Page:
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Scope height

Beautiful Mulberry

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Iv always read/ been told you want to mount your optic close as you can to barrel for a variety of reasons.
I was messing around with my ballistics calculator and came across some interesting results. I’m currently using scope rings that are .75. I’m going to raise it .25 for a total of 1”. Before I do I wanted to see if or how much it would change my dope.

I entered .75”, 1”
Going from .75 to 1 there’s about 1/2 inch difference at 300y.
At a 1000y there’s about 2.3 inch difference according to the B.C if all goes well.

Could y’all expand my knowledge on why I would keep my height at .75 rather than 1”?
Only reason for the change is comfort.

IMG_5670.pngIMG_5671.pngIMG_5674.pngIMG_5675.png
 
We did this over in Optics. I have posted my opinions there. It’s an issue that’s not really an issue and doesn’t affect really much of anything unless your scope is a foot above the bore.
👇👇👇👇
 
We did this over in Optics. I have posted my opinions there. It’s an issue that’s not really an issue and doesn’t affect really much of anything unless your scope is a foot above the bore.
👇👇👇👇
I looked before posting about optics and didn’t find anything. I’ll go check it out.

If it need to be moved do it.
How do I get to the optics section other than the link you provided?
 
You’re correct.
I was only adding the difference in ring height to see how much of a difference there was. I did not add the total center to center in the BC app just rings.
I forgot to mention that in the beginning. It was is my head to write it out but I think my brain power experienced a glitch.
Hell I couldn’t even find the optic section
 
Two separate things that people conflate with scope height: Angular measurement - MOA/Mil and parallelism - two points at a fixed distance apart that run in straight lines equidistant from each other (in parallel).

1. Angular measurement is generally the relation of the bore to the aiming device (reticle) that allows you to image a target and a ballistic hold to put a projectile on a target. The further away/less capable ballistically, or environmentally (wind/movement) the greater the angle required for the ballistic solution. This isn't booktalk but me paraphrasing. I'm probably missing big words that some super shooter learned the other night and now uses over and over on his U-tub channel.

A 260 Rem 130gr with a .289 G7 BC at 2720 from an 18" barrel will have much less of an angle (MOA/Mil) required to engage a target distance wise and environmentally than a 175gr .308 with a .243 G7 BC at 2537 from an 18" barrel.

2. Scope over bore, the measured height of a scope centerline over a bore will be a fixed measurement which are parallel. At 0 meters it will be whatever it is and at 10,000 meters it will still be whatever it is.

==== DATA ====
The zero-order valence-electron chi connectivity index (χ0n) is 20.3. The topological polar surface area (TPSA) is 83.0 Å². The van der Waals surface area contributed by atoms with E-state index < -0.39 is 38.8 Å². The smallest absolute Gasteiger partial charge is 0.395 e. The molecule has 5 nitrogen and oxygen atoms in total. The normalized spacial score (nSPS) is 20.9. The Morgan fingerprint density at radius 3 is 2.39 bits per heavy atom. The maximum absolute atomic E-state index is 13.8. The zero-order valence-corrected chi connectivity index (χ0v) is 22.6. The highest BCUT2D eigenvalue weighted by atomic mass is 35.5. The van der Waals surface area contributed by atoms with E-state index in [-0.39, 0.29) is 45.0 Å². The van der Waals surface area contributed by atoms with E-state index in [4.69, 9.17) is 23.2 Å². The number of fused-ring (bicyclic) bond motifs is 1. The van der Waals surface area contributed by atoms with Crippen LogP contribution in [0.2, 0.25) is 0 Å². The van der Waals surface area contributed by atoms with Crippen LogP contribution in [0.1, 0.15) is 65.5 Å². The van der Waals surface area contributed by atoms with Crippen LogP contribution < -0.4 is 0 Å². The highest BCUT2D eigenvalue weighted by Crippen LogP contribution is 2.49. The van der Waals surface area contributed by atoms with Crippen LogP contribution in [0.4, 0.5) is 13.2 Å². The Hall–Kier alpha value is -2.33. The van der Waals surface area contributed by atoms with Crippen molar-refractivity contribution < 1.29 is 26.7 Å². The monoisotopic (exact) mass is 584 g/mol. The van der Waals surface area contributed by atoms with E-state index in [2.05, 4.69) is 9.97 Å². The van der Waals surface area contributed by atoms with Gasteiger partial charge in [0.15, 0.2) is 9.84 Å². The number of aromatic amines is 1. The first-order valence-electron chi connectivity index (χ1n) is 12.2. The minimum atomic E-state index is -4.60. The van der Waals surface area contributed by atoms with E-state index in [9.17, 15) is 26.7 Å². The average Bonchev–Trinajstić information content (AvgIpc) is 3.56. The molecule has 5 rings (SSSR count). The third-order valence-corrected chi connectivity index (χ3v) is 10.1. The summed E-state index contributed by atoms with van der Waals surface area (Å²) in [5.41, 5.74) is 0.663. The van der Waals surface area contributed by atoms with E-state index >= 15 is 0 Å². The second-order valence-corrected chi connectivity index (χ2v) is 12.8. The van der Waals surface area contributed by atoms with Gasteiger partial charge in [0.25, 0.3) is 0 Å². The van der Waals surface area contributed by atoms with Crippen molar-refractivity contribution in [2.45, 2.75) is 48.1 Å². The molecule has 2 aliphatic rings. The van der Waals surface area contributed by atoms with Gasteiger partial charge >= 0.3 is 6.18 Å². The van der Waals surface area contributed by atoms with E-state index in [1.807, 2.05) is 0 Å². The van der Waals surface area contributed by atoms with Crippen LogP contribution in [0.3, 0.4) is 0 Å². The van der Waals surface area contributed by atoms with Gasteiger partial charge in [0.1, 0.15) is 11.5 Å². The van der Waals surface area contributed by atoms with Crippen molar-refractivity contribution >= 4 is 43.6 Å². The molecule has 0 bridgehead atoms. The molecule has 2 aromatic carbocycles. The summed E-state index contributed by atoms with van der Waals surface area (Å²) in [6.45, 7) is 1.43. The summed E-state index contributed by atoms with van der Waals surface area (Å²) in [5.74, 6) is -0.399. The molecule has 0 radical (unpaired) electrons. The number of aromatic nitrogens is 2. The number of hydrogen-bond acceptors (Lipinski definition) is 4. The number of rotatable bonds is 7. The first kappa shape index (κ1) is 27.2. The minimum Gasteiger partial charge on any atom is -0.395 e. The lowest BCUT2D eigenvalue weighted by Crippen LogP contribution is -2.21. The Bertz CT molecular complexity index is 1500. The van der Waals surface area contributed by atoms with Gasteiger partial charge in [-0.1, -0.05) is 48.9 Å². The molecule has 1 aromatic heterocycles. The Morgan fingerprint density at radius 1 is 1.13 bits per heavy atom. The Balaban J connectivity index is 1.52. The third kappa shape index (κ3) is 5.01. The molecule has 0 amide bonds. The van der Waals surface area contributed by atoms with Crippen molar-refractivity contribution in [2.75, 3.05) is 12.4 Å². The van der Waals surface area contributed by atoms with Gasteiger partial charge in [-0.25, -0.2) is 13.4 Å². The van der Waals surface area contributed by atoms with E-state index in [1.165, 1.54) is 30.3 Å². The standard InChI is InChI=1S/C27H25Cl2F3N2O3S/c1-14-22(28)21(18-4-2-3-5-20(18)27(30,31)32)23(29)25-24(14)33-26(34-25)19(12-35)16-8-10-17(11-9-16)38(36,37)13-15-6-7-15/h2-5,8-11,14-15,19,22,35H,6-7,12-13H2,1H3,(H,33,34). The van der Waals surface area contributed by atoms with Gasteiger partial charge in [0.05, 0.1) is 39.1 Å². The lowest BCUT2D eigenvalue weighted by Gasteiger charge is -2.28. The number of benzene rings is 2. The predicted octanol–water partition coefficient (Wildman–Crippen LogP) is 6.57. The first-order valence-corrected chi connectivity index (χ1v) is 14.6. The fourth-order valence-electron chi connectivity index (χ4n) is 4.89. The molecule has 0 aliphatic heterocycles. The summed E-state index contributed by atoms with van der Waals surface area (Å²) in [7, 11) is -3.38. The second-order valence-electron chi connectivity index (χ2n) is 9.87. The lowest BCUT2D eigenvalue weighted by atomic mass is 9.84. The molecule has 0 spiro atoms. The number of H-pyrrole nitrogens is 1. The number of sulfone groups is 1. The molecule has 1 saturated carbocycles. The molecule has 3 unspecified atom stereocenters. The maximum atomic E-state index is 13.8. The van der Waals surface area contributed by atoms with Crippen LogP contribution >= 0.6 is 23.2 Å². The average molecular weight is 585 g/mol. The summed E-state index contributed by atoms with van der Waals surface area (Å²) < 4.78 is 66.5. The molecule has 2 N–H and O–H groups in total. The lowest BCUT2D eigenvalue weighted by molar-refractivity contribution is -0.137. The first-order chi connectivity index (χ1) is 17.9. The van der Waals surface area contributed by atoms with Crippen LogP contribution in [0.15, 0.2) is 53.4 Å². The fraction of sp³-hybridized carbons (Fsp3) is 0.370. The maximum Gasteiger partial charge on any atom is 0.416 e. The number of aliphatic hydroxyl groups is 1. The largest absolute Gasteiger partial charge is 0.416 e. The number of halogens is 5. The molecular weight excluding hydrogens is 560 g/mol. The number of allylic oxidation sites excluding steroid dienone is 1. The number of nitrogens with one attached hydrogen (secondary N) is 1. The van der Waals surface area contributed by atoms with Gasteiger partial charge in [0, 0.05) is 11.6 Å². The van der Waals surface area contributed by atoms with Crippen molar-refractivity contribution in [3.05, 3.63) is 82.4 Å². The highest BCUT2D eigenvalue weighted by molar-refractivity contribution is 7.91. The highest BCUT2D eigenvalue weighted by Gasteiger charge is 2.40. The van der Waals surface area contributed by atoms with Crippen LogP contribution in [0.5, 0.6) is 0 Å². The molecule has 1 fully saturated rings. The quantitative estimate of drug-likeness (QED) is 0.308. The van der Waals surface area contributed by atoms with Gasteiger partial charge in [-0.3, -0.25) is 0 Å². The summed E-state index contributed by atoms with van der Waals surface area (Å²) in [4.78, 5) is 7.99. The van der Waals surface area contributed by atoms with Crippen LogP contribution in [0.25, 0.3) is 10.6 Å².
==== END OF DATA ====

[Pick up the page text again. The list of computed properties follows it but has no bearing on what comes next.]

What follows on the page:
That means a Scope with a centerline height over bore that is 2.75" at the source will still be 2.75" 5 thousand miles away. Or 10 million lightyears. Or 800 meters. The distance between the two will never change and will usually get lost in the error of the gun, shooter, ammo, and general accuracy of the gun at distance.

My default sight height in my Kestrel is 2.75. I never change it. My default on my Ballistic app is 1.5, I never change it. My ballistics solutions for identical loads on the app and Kestrel are almost exactly the same and I hit the same. I'd say that people who really worry about that usually don't have the ability to correct an error of 1/8" at 800m, the bullet diameter is larger than the error. JMO
 
Two separate things that people conflate with scope height: Angular measurement - MOA/Mil and parallelism - two points at a fixed distance apart that run in straight lines equidistant from each other (in parallel).

1. Angular measurement is generally the relation of the bore to the aiming device (reticle) that allows you to image a target and a ballistic hold to put a projectile on a target. The further away/less capable ballistically, or environmentally (wind/movement) the greater the angle required for the ballistic solution. This isn't booktalk but me paraphrasing. I'm probably missing big words that some super shooter learned the other night and now uses over and over on his U-tub channel.

A 260 Rem 130gr with a .289 G7 BC at 2720 from an 18" barrel will have much less of an angle (MOA/Mil) required to engage a target distance wise and environmentally than a 175gr .308 with a .243 G7 BC at 2537 from an 18" barrel.

2. Scope over bore, the measured height of a scope centerline over a bore will be a fixed measurement which are parallel. At 0 meters it will be whatever it is and at 10,000 meters it will still be whatever it is.
That means a Scope with a centerline height over bore that is 2.75" at the source will still be 2.75" 5 thousand miles away. Or 10 million lightyears. Or 800 meters. The distance between the two will never change and will usually get lost in the error of the gun, shooter, ammo, and general accuracy of the gun at distance.

My default sight height in my Kestrel is 2.75. I never change it. My default on my Ballistic app is 1.5, I never change it. My ballistics solutions for identical loads on the app and Kestrel are almost exactly the same and I hit the same. I'd say that people who really worry about that usually don't have the ability to correct an error of 1/8" at 800m, the bullet diameter is larger than the error. JMO
From center 2 center are you saying that yours measures 2.75?
 
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